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Sore Leaf

My sister Agnes followed me around the side of my house. Stopping and pointing dramatically at a towering bush beside the living room window, I exclaimed, “Look how big my Pinky-Winky hydrangea bush has grown. I’m glad I didn’t plant it right below the picture window. We wouldn’t be able to see out!”

Each time my sister and I visit each other, we walk through our respective yards showing how the flowers and bushes are doing. Moments before my big hydrangea reveal, we had examined double pink hollyhocks growing beneath the kitchen windows. As we inspect, we discuss what we see and like.

While walking through Agnes’ yard once, I remembered following my mother and her sister Theresa, who was home for her yearly visit, from flowerbed to flowerbed in our backyard on the farm during my childhood. Each year Mom and Daddy made a one weekend visit to visit Theresa, where they did the same thing at her home.

I’m not sure if all families talk and look at plants as much as my family has and still does. Our botanical interest goes beyond common backyard flowering plants. Even the weeds growing in the fields and along the road fascinate us. Most of my family members know many of them by their common names if not by their Latin genus and designation.

I remember walking through the yard with Agnes when I spotted a broadleaf-plantain growing alongside my driveway. My sister Agnes glanced down at it and commented, “When Casper, Rosie and I were little, we called that a sore leaf plant.”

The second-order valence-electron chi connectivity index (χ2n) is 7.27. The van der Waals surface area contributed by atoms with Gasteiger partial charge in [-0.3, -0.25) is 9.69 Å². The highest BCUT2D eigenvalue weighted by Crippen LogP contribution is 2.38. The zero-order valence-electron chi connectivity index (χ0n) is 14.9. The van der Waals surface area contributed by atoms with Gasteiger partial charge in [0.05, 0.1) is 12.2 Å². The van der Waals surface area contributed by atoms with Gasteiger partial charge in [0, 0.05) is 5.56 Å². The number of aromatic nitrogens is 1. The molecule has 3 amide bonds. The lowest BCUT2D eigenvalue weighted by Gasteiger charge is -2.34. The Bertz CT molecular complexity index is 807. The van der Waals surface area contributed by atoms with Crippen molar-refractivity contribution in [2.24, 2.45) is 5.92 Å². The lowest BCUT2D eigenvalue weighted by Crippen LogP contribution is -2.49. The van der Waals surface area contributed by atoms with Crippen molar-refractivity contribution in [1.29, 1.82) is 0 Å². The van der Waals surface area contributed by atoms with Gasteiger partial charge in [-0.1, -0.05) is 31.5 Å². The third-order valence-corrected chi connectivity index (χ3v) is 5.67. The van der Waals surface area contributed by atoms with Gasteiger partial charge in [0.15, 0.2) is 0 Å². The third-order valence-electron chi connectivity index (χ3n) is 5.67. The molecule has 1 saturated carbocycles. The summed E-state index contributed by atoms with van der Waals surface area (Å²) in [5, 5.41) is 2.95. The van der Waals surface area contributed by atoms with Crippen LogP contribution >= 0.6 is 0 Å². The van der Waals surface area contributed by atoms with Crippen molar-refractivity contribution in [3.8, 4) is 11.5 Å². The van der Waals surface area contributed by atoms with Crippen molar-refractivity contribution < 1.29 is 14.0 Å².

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Grandparent Orphan

Grandpa Altmann walking in yard holding hands with my sisters Mary and Betty.
After this picture was taken, he developed gangrene and had a leg amputated.

He sat in the corner of the living room on the davenport, watching me, his wrinled face glowing from the light of the lamp. I plopped down on the cool gray linoleum and began to roll around acting silly. Mama stepped into the room to scold, “Kathy, stop showing off.”

Who was that man? In my mind he was someone important. The gray fog of forgetfulness fills my mind until the next memory.

I stood in front of the table in our eat-in kitchen. Mama was behind me at the stove preparing our meal. Daddy stood at the entryway door, holding it open as an old man on crutches entered. Suddenly, a crutch slipped on the linoleum and the man fell with a crash.

Something bad had happened. I wasn’t sure what, or even who the man was. The gray fog of forgetfulness fills my mind until the next memory.